Causality: Bradford Hill criteria

If you observe two things occuring, how can you know whether event A causes event B. For instance, consider the case of patients who use a given treatment and finding that they have better health outcomes. While this relationship could be causal in nature, it may not be. For instance, if only people with higher…

The Placebo Effect

The placebo effect is well-known in medicine. Give people a sugar pill, they have shown, and those patients — especially if they have one of the chronic, stress-related conditions that register the strongest placebo effects and if the treatment is delivered by someone in whom they have confidence — will improve. Tell someone a normal…

Estimated prevalence of undiagnosed atrial fibrillation in the United States

This paper–written with co-authors Mintu P. Turakhia, Katalin Bognar, Jeffrey Trocio, Younos Abdulsattar, Daniel Wiederkehr, and Dana P. Goldman–is now up at PLOS One.  The study abstract is pasted below. Introduction As atrial fibrillation (AF) is often asymptomatic, it may remain undiagnosed until or even after development of complications, such as stroke. Consequently the observed…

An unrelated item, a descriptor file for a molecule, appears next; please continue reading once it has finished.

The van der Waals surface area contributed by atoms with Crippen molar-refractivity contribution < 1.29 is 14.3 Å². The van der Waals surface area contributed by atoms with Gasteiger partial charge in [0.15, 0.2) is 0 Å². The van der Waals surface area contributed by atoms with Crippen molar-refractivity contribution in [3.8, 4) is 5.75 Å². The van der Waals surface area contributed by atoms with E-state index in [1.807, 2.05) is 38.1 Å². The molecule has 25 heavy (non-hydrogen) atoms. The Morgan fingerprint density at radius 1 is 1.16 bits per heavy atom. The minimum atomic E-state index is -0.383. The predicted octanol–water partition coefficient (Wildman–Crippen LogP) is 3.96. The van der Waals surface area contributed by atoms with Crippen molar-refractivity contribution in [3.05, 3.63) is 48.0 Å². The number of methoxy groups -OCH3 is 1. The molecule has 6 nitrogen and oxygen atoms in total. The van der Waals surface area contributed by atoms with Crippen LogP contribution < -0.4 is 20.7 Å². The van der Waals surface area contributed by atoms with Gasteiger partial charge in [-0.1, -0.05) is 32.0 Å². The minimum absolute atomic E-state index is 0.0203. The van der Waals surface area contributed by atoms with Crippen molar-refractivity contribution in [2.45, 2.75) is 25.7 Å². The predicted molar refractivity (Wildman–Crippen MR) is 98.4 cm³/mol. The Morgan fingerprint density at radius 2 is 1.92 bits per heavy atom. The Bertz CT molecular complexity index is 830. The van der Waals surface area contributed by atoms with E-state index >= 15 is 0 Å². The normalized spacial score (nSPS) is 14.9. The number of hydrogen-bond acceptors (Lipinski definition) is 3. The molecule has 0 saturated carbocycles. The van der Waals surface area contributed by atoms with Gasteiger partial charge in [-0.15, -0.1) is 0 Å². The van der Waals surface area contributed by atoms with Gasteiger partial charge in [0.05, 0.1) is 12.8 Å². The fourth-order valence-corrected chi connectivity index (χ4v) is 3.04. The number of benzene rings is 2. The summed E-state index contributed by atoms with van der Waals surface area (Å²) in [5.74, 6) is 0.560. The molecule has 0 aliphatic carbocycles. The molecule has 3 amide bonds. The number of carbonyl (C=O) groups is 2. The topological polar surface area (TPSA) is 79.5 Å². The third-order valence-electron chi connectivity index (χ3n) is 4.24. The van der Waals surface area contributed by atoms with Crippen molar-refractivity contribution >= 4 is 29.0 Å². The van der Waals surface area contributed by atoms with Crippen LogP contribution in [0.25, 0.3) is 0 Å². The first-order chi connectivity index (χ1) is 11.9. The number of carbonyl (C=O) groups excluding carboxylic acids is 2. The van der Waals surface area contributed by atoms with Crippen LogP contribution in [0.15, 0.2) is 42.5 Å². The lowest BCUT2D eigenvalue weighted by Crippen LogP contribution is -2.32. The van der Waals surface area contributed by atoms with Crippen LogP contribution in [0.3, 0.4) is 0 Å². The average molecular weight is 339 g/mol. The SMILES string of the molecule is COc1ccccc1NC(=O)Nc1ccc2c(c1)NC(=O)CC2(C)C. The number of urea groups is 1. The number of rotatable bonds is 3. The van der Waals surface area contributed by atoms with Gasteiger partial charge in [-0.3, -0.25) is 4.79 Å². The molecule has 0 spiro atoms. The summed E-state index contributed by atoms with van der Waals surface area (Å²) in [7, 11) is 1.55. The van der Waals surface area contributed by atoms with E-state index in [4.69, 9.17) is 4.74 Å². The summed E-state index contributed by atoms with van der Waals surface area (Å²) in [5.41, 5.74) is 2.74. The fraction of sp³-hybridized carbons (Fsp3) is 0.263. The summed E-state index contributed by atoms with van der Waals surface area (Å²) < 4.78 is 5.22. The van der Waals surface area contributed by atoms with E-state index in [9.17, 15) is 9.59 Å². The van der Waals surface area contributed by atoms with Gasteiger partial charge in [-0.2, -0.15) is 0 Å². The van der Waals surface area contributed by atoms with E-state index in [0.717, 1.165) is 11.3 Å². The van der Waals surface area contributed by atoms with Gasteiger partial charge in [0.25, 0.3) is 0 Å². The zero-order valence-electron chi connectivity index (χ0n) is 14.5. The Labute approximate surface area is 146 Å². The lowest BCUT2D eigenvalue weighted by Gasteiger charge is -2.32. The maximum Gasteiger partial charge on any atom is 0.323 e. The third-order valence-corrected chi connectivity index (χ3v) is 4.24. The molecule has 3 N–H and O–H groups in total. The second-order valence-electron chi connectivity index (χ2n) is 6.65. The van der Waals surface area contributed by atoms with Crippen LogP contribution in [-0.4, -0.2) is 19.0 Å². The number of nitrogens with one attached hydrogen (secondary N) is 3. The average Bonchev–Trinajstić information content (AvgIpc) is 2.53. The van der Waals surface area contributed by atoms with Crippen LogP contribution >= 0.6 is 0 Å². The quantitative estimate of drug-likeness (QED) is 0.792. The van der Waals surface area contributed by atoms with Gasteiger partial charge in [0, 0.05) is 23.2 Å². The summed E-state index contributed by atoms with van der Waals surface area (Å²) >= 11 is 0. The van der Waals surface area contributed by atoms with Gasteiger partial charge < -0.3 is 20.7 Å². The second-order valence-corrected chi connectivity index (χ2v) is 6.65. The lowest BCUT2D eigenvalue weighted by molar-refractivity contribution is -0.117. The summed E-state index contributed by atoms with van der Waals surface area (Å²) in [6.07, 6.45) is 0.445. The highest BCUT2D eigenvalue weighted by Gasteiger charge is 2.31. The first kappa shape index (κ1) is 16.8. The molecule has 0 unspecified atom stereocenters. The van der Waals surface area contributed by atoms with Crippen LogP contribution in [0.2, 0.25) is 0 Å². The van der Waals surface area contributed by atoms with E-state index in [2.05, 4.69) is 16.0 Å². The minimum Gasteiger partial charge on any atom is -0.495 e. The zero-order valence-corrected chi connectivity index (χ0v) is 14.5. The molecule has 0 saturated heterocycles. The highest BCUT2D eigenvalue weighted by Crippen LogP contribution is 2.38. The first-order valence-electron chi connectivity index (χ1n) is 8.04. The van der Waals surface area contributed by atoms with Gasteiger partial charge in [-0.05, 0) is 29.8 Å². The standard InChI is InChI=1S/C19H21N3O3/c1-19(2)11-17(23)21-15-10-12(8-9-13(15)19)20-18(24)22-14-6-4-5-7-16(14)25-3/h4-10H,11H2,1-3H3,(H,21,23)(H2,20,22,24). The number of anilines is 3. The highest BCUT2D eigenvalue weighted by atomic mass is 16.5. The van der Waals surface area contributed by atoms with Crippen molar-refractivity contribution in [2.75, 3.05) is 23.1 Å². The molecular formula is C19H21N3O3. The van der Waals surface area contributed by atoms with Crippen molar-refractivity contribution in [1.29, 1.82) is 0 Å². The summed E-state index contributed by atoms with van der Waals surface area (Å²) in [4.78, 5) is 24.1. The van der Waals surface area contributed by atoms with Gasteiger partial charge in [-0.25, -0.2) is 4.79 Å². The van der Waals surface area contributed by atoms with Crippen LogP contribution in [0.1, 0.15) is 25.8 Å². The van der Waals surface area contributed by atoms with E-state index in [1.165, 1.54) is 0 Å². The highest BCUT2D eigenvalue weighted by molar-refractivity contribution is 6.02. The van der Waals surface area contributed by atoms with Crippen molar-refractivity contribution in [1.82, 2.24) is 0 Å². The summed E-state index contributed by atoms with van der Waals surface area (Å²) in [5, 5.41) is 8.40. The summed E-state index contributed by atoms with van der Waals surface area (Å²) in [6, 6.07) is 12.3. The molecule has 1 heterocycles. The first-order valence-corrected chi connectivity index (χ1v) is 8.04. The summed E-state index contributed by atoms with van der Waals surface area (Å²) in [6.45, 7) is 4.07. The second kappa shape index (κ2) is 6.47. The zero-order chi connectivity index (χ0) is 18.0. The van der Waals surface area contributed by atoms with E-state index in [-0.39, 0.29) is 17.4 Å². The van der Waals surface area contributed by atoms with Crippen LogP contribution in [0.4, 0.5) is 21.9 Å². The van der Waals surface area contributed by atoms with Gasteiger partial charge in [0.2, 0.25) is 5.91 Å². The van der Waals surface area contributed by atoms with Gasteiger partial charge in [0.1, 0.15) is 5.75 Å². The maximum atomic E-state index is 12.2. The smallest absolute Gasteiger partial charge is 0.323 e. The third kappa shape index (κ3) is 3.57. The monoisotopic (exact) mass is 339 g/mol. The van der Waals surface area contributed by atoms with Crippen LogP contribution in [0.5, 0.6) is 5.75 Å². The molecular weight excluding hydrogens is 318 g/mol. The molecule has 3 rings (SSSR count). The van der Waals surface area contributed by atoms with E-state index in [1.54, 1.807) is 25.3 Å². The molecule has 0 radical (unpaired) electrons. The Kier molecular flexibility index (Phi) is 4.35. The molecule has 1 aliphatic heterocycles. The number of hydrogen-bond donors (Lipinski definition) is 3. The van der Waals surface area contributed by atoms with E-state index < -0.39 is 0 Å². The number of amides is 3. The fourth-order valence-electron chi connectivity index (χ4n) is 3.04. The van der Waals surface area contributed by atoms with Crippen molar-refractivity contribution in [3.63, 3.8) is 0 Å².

Why fighting disease is hard

Without a doubt, medicine has made tremendous gains over the last decades and even more progress when viewed across centuries.  Often to treat diseases, physicians and researchers identify a single or primary pathway that is causing the disease.  Maybe there is a gene mutation which causes an abnormality.  Maybe there is a bacteria or virus…

How doctor’s die

Although this Saturday Evening Post article comparing how physicians and patients prefer end of life treatment is from 2013, it is interesting throughout. Years ago, Charlie, a highly respected orthopedist and a mentor of mine, found a lump in his stomach. He had a surgeon explore the area, and the diagnosis was pancreatic cancer. This…